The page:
Acute hepatitis must first be differentiated from other disorders that cause similar symptoms. In the prodromal phase, hepatitis mimics various nonspecific viral illnesses and is difficult to diagnose. Anicteric patients suspected of having hepatitis based on risk factors are tested initially with nonspecific liver function tests, including aminotransferases, bilirubin, and alkaline phosphatase. Usually, acute hepatitis is suspected only during the icteric phase. Thus, acute hepatitis should be differentiated from other disorders causing jaundice (see Figure: Simplified diagnostic approach to possible acute viral hepatitis.).
Acute hepatitis can usually be differentiated from other causes of jaundice by
ALT is typically higher than AST, but absolute levels correlate poorly with clinical severity. Values increase early in the prodromal phase, peak before jaundice is maximal, and fall slowly during the recovery phase. Urinary bilirubin usually precedes jaundice. Hyperbilirubinemia in acute viral hepatitis varies in severity, and fractionation has no clinical value. Alkaline phosphatase is usually only moderately elevated; marked elevation suggests extrahepatic cholestasis and prompts imaging tests (eg, ultrasonography).
Liver biopsy is usually not needed unless the diagnosis is uncertain.
If laboratory results suggest acute hepatitis, particularly if ALT and AST are>1000 IU/L, PT/INR is measured.
If acute hepatitis is suspected, efforts are next directed toward identifying its cause. A history of exposure may provide the only clue of drug-induced or toxic hepatitis. The history should also elicit risk factors for viral hepatitis. Prodromal sore throat and diffuse adenopathy suggest infectious mononucleosis rather than viral hepatitis.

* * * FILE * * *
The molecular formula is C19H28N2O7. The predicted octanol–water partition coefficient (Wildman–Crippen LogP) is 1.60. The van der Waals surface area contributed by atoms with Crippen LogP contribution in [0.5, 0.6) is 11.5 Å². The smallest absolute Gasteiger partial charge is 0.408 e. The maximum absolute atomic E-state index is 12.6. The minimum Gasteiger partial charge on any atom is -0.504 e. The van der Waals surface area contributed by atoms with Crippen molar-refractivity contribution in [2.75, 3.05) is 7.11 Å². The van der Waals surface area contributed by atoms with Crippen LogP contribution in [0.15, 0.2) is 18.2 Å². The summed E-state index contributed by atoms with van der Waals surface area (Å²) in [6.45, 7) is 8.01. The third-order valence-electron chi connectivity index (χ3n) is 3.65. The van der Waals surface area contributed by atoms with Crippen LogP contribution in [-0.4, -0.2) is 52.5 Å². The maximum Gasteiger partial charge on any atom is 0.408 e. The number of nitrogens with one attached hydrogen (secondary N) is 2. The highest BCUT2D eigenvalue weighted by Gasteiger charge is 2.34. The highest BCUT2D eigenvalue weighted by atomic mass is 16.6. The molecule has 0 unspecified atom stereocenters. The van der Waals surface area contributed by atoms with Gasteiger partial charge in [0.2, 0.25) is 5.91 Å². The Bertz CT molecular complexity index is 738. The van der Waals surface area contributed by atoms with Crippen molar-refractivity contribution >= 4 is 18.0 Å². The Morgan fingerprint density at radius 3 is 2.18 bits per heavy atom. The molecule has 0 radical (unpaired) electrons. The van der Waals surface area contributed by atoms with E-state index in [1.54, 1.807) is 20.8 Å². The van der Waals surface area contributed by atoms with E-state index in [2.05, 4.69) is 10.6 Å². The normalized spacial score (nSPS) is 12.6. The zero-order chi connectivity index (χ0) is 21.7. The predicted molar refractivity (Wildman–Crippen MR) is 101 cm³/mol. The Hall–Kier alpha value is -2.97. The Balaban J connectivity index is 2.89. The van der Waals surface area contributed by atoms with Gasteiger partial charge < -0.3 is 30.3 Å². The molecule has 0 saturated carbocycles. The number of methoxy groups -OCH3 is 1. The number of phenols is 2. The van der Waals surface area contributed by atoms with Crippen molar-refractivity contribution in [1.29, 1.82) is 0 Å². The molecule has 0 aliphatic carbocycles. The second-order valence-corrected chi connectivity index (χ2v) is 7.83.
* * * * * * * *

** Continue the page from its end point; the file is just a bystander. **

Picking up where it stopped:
Alcoholic hepatitis is suggested by a history of drinking, more gradual onset of symptoms, and presence of vascular spiders or signs of chronic alcohol use or chronic liver disease; aminotransferase levels rarely exceed 300 IU/L, even in severe cases. Also, unlike in viral hepatitis, AST is typically higher than ALT, although this difference by itself does not reliably differentiate the two. In uncertain cases, liver biopsy usually distinguishes alcoholic from viral hepatitis.
Simplified diagnostic approach to possible acute viral hepatitis.
Anti-HCV = antibody to hepatitis C virus; HBsAg = hepatitis B surface antigen; IgM anti-HAV = IgM antibody to hepatitis A virus.
In patients with findings suggesting acute viral hepatitis, the following studies are done to screen for hepatitis viruses A, B, and C:
If any are positive, further serologic testing may be necessary to differentiate acute from past or chronic infection (see Table: Hepatitis A Serology, Hepatitis B Serology*, and Hepatitis C Serology).
If serology suggests hepatitis B, testing for hepatitis B e antigen (HBeAg) and antibody to hepatitis B e antigen (anti-HBe) is usually done to help determine the prognosis and to guide antiviral therapy. If serologically confirmed HBV infection is severe, anti-HDV is measured.
If the patient has recently traveled to an endemic area, IgM antibody to HEV (IgM anti-HEV) should be measured if the test is available.
Biopsy is usually unnecessary but, if done, usually reveals similar histopathology regardless of the specific virus: